KJZZ is a service of Rio Salado College,
and Maricopa Community Colleges

Copyright © 2024 KJZZ/Rio Salado College/MCCCD
Play Live Radio
Next Up:
0:00 0:00
Available On Air Stations

Díaz and Boas: Texas should get ready for backlash on immigration bill

As the border remains steeped in chaos, Texas Gov. Greg Abbott is poised to sign a law that would make it a crime for a person from a foreign country to illegally enter Texas, among other hardline measures for migrants who come to the state.

It’s a law — dubbed SB 4 — that echoes Arizona’s own controversial immigration measure passed more than a decade ago, SB 1070.

And that means Texas should get ready for backlash, according to Phil Boas, a columnist for the Arizona Republic. Boas joined editorial page editor Elvia Díaz on The Show to about it.

Conversation highlights

So Phil, let's begin with you. I mean, we have been here before, right when it comes to this kind of immigration measure, what comes to mind for you first here?  Like as you have been watching this play out, what have you been thinking?

PHIL BOAS: Well, I, I was thinking back on SB 1070, how it was sort of a similar moment in Arizona when we tried to do that law, the, the tables were turning on illegal immigration and the there was growing demand that something be done about it. And so Arizona lawmakers sort of took it into their own hands to try to toughen up the laws and create laws that, that we could start to handle the problem here in Arizona. I think today we understand it was a huge mistake even in a favorable environment, which I think Texas is facing today.

I mean, there are, you're beginning to see now Democratic mayors and governors in the Eastern states and in Illinois are, are starting to scream at the White House telling them we need to do something about illegal immigration. It's where, it's out of control right now. But even then they should approach any kind of racially divisive local laws with, with real caution.

Elvia, I want to turn to you. You were obviously both here when 1070 played out and, and probably covered that, watched it happen. It was a huge deal in so many ways. Elvia, from your point of view, what was the biggest fallout from 1070?

ELVIA DÍAZ: Well, just like Phil said, I mean, because it just didn't target illegal immigration, but then there is the climate, right? Essentially, it made everyone brown a suspect, right? Because then police officers would have the authority to ask you essentially for your immigration papers. And then if, if they had reasonable suspicion or cause to think you were here illegally.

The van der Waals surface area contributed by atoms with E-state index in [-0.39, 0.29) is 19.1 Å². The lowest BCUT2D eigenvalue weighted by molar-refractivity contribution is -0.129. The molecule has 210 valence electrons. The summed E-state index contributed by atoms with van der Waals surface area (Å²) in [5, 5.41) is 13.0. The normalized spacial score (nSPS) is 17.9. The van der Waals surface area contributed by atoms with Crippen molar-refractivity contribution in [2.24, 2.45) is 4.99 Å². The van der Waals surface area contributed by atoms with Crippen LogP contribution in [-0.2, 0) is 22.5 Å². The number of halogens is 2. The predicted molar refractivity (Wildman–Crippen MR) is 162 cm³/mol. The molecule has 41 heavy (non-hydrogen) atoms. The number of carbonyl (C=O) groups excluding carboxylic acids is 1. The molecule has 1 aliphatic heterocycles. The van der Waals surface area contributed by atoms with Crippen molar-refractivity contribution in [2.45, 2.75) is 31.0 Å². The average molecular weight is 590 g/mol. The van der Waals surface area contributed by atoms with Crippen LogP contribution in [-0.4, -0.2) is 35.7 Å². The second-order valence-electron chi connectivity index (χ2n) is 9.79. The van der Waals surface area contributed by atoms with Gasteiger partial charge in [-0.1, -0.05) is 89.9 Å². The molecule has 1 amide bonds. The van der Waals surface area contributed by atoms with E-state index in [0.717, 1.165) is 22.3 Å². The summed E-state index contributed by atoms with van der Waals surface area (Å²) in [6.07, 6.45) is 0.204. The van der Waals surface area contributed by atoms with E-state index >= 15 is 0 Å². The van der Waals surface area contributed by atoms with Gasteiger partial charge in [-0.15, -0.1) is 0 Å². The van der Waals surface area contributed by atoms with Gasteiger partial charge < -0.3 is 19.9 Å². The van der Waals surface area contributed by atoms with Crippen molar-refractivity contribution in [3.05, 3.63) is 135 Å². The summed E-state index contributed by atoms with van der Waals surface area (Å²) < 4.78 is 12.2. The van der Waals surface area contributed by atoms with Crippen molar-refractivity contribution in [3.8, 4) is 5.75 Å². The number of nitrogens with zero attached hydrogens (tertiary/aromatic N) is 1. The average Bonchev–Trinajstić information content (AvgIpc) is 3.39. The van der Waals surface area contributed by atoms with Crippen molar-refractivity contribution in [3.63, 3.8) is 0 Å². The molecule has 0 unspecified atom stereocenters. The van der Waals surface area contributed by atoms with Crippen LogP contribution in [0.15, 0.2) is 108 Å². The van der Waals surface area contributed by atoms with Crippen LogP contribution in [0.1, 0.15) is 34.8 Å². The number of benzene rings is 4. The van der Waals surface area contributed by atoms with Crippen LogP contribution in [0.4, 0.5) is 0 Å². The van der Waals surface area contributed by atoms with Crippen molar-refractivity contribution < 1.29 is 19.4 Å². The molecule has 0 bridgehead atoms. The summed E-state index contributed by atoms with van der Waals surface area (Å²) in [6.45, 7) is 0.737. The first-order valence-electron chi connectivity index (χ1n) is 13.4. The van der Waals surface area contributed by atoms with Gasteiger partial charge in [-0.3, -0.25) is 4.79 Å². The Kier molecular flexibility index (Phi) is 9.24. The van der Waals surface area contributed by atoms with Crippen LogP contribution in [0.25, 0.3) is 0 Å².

The same thing in Texas, right? It, it lets a police officer, you know, that has probable cause that a person has crossed illegally, you know, to charge the person or recommend charges of a class B misdemeanor. I mean, how do you know, how does a police officer know when he or she sees someone's driving? You know that that person is, is undocumented, right?

I mean, and it's the racial profiling part of it that angered so many of us, so, so many Latinos and so many other people and it's just absolutely unnecessary. And we saw that with SB 1070. I mean, most of the provisions are not in place here in Arizona and I'm guessing the same thing will happen in Texas.

I also want to talk about the, the national backlash that Arizona faced at the time and probably had economic ripple effects for a long time. T here were boycotts from, you know, entertainers, from people on all fronts, from businesses, people saying don't book a conference in Arizona. Those really, you know, had an impact too it sounds like.

DÍAZ: Oh, absolutely. And I think that's what Phil was also writing about here. So it was not, it was not just a national backlash, it was an international one, you know. Where Mexico essentially said this is not acceptable, we're not going to do that, you know. And keep in mind that Mexico is our No. 1 trade partner and by we, you know, I mean, in the United States as well, right? It is Arizona's, and it's Texas' as well. So if we are talking about an economic boycott, you know, Texas is in for a surprise, you know.

And the law itself, the proposed law itself is very problematic, right? So it's not just you stop someone and then, you know, a police officer goes through the probable cause, you know, it also says that the state can deport those people that are, are suspected of being here illegally back to Mexico. Well, it doesn't specify that those stopped from police officers will actually be Mexican nationals. So anyone who's in Texas illegally will be deported to Mexico. Well, Mexico doesn't have to take the people that are not from Mexico for instance.

And then, you know, if in fact, there is talk of economic boycott, then Texas will feel what Arizona did, you know, losing business and the hundreds of millions of dollars. And honestly, you know, probably that's what, you know, states like Texas and others, that's what they need to wake up and really recognize the importance of the Latino economic impact in, in the state, you know, and Mexico as well.

More stories from KJZZ

Lauren Gilger, host of KJZZ's The Show, is an award-winning journalist whose work has impacted communities large and small, exposing injustices and giving a voice to the voiceless and marginalized.